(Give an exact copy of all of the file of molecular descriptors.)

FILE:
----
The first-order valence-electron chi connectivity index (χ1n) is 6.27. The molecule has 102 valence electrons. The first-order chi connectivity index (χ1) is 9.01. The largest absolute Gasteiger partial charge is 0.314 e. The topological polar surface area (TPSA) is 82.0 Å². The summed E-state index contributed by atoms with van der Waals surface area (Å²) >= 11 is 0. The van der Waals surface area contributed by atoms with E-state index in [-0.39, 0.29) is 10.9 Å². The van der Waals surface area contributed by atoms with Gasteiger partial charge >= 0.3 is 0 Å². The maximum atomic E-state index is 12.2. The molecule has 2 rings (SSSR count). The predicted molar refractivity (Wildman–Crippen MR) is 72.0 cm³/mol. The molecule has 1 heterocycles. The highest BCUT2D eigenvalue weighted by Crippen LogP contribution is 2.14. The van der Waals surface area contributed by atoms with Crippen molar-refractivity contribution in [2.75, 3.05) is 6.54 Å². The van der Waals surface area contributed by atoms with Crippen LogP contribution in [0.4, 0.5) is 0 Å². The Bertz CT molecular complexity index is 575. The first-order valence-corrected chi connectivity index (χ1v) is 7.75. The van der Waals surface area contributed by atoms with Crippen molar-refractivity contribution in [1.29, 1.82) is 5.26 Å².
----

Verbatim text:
The first-order valence-electron chi connectivity index (χ1n) is 6.27. The molecule has 102 valence electrons. The first-order chi connectivity index (χ1) is 9.01. The largest absolute Gasteiger partial charge is 0.314 e. The topological polar surface area (TPSA) is 82.0 Å². The summed E-state index contributed by atoms with van der Waals surface area (Å²) >= 11 is 0. The van der Waals surface area contributed by atoms with E-state index in [-0.39, 0.29) is 10.9 Å². The van der Waals surface area contributed by atoms with Gasteiger partial charge >= 0.3 is 0 Å². The maximum atomic E-state index is 12.2. The molecule has 2 rings (SSSR count). The predicted molar refractivity (Wildman–Crippen MR) is 72.0 cm³/mol. The molecule has 1 heterocycles. The highest BCUT2D eigenvalue weighted by Crippen LogP contribution is 2.14. The van der Waals surface area contributed by atoms with Crippen molar-refractivity contribution in [2.75, 3.05) is 6.54 Å². The van der Waals surface area contributed by atoms with Crippen LogP contribution in [0.4, 0.5) is 0 Å². The Bertz CT molecular complexity index is 575. The first-order valence-corrected chi connectivity index (χ1v) is 7.75. The van der Waals surface area contributed by atoms with Crippen molar-refractivity contribution in [1.29, 1.82) is 5.26 Å².